HomePolish: Design for the Masses

HomePolish: Design for the Masses

Professional designers at rates even those with a modest budget can afford—sounds too good to be true. Yet that is exactly what young New York startup HomePolish has been doing across the city for the last year. Demand for their services is high (there is currently a waitlist for future clients) and with over 500 projects under their belt, it’s not hard to see why.

We sat down with founder Noa Santos recently to learn more about HomePolish and how they’re able to lock in great design at such manageable prices. A former designer himself, Santos now works on HomePolish business development full-time and has big plans for its future.

Noa Santos, founder of HomePolish. Photo by Chellise Michael Photography.

How would you describe the typical HomePolish client?

One of the best parts about having a designer is having the courage to take the leap into a bold statement. A patterned entry wallpaper let's you say "...it's perfectly alright to be jealous" - without actually having to say it. Photo by Chellise Michael Photography.

Savvy. Fashion or finance, a girl in her twenties or a couple in their forties, the one characteristic that unites our hundreds of clients is that they're savvy—and they want a designer who understands that. They don't want strange fees or secret commissions, HomePolish clients get good design and appreciate the value of good business. They work with us because we believe in and deliver on both.

Just because you're working from home in your pajamas doesn't mean you can't look good. Vintage pieces bring a sense of richness and sophistication into a room making you feel productive even if you're just on Facebook. Photo by Chellise Michael Photography.

It's easy to see the draw for clients, but what are some of the benefits that attract designers to HomePolish (versus striking out on their own)?

Mixing mid-century modern with the iconic brick of downtown Manhattan is a sure fire way to live "bachelor-chic". Photo by Chellise Michael Photography.

Besides the opportunity to run their own design business without the worries of acquiring new clients, billing them, managing insurance and liability, and dealing with legal work? Nothing really.

"Having a seat" in the reception area of Codeacademy’s New York office isn't like having a seat at your dentist's. Worn leather coupled with local art and a splash of green gives you the sense that this startup has arrived. Photo by Chellise Michael Photography.

How do you scout new designers?

The best way to make a small space work is to find the hidden gems. The high ceilings, exposed brick and ridiculous skylight in this Chelsea one-bedroom gave us a pretty good foundation to go mountain-man modern. Photo by Chellise Michael Photography.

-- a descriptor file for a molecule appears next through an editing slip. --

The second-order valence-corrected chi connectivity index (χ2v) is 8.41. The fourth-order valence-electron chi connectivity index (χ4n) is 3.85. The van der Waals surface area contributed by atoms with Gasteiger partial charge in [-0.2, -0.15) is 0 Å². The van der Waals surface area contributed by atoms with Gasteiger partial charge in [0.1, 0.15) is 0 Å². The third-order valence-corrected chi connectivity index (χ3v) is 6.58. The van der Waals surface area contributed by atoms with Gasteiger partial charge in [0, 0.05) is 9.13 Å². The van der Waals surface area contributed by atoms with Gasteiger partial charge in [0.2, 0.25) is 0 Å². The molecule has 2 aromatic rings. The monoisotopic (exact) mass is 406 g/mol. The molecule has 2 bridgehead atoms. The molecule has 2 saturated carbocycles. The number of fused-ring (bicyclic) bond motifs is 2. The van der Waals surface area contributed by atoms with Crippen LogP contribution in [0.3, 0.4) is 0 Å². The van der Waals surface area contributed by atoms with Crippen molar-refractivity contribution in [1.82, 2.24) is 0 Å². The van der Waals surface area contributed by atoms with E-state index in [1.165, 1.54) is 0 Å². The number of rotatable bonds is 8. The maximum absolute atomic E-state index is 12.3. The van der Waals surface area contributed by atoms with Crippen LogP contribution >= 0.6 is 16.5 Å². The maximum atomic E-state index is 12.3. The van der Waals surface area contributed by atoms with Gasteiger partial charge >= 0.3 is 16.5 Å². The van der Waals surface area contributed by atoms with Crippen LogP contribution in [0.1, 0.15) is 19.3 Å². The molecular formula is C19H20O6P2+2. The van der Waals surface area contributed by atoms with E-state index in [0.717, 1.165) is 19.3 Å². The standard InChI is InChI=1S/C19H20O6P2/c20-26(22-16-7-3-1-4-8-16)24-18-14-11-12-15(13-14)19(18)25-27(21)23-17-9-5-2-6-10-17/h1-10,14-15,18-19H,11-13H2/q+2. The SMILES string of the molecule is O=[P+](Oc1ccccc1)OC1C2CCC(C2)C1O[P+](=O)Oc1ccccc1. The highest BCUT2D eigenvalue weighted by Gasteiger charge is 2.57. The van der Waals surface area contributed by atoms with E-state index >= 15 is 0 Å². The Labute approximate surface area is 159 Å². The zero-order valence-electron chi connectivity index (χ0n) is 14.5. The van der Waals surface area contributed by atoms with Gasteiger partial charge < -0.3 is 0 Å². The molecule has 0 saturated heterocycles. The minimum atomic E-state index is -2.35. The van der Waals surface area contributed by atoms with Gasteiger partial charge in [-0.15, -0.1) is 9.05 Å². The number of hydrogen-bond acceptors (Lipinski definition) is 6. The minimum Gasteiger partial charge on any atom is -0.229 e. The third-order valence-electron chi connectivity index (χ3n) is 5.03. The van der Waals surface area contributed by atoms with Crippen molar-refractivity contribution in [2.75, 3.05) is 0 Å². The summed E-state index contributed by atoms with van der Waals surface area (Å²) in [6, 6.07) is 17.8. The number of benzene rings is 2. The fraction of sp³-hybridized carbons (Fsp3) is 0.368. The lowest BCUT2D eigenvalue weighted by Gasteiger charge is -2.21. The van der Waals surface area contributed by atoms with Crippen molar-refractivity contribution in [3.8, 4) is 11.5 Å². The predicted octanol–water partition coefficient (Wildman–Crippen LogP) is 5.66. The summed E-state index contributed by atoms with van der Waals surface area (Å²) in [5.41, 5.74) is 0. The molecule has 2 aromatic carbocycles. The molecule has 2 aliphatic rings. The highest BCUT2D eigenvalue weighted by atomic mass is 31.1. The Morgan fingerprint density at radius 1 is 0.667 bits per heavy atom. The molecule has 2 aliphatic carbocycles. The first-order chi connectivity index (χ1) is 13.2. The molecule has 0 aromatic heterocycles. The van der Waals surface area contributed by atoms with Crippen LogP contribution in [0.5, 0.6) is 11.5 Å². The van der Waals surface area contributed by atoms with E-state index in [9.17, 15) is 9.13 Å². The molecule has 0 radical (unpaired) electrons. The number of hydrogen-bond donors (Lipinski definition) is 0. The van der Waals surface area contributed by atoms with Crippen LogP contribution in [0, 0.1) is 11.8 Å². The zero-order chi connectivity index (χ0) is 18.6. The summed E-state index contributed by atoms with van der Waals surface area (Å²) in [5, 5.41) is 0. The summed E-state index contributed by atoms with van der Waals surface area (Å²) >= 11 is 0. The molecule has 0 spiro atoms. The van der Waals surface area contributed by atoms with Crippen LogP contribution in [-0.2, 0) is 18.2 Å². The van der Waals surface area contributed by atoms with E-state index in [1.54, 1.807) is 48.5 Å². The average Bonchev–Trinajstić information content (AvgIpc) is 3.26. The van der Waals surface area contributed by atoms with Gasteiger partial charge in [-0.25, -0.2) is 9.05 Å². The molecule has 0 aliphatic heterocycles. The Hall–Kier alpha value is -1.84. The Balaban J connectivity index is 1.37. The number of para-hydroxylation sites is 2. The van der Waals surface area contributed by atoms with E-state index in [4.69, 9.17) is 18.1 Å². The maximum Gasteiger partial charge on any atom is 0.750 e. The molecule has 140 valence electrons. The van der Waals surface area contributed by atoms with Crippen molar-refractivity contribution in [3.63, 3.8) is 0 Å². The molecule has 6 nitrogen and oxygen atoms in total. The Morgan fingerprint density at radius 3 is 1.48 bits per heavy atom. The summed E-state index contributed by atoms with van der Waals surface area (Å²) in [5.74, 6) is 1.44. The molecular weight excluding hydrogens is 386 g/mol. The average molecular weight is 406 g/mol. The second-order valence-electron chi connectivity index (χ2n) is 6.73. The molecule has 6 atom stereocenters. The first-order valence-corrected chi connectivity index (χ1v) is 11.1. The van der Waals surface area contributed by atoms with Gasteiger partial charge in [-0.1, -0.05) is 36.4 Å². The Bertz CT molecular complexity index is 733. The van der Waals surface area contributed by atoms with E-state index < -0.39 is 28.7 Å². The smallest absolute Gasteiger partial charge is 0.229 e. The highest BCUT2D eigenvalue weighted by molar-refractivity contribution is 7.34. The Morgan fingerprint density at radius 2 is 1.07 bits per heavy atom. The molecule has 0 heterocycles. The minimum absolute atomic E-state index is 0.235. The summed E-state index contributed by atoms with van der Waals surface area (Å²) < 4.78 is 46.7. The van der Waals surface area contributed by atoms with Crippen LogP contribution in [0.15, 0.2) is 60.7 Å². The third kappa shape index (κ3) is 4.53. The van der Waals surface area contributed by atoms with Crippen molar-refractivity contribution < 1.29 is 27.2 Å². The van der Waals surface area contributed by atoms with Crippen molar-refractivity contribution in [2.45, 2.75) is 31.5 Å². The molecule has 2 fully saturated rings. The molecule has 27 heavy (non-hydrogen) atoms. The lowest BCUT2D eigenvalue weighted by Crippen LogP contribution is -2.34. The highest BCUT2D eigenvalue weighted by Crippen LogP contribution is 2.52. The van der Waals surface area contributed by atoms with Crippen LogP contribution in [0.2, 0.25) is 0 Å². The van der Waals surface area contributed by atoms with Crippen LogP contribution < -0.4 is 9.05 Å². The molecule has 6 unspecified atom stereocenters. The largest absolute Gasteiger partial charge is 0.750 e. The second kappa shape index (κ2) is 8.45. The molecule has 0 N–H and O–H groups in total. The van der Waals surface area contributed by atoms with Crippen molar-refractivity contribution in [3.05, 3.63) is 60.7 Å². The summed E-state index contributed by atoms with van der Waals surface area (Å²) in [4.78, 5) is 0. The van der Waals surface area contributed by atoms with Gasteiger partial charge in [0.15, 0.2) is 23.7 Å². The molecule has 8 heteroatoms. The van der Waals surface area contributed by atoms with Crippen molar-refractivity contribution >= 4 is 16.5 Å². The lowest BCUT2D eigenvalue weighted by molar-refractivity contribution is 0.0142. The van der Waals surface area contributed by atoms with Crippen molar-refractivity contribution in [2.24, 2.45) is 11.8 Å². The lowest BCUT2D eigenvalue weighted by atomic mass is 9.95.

Will (my cofounder) and I are maniacs when it comes to the quality of our design team. In the beginning it started with designers I specifically sought out, hypnotized, and coerced into joining. Now as buzz is growing, we get a lot of talent from top tier firms applying. So I only hypnotize for fun.

A bedroom is the best place to be moody. Use a saturated color (put down the off-white!) and a satin finish (preserves the light) on the walls—we promise you won't regret it. Photo by Chellise Michael Photography.

Last we spoke, you said "interior design is a lifestyle, not a luxury." (Love that!) How does this translate to HomePolish's MO?

When this client said she'd impulse bought a 12-foot, reclaimed bookcase from across the street, we chuckled. Photo by Chellise Michael Photography.

Rather than barging in and telling a client how to live, the design process for us begins with first understanding how a client wants to live. Maybe you don't need a dining table if you have frequent cocktail parties. Maybe extra seating is more important if you love to organize movie nights with friends. What's most exciting about this industry is the potential it has to positively impact a life in so many ways—that's a responsibility we don't take lightly.

You don't like to wake up surrounded by your favorite things? Photo by Francisco Aguila.

You also said you hope to change the environment of the interior design industry. How would you describe it in its current state and how would you like to see it transform?

If the shade is ugly, throw it away. Sometimes bending the rules a little allows for a creative surprise—and that's what good design is all about. Photo by Francisco Aguila

What's wrong with the industry? How much time do you have?

Maybe we just like being dramatic but creating vignettes throughout a home is a great way to introduce a variety of living environments. Photo by Chellise Michael Photography.

The short of it is that people deserve homes they don't just like, but ones they love, are obsessed with, can't wait to drag their new friends into and force into admiring their collection of vintage horticultural prints. And that kind of happiness shouldn't be about money. That's where we come in.

Walls are overrated. Instead we mounted a ceiling track and suspended a 13-foot piece of art that slides to become the bedroom wall. Viola—instant privacy! Photo by Chellise Michael Photography.

The second short of it is that talented designers deserve a voice and a community. A voice they are free to develop and a design community that is there to excite, engage and support. That's where we come in.

You've been fortunate to grow at a rapid clip. What's coming up next for the HomePolish team?

Well we're obviously working on world domination but, in the meantime, we're opening a DC office and recruiting in other cities. I heard recently that there are quite a few homes across the country so we have our work cut out for us.

Click through the slideshow for more from Noa on some of his favorite HomePolish projects and some takeaway design tips.


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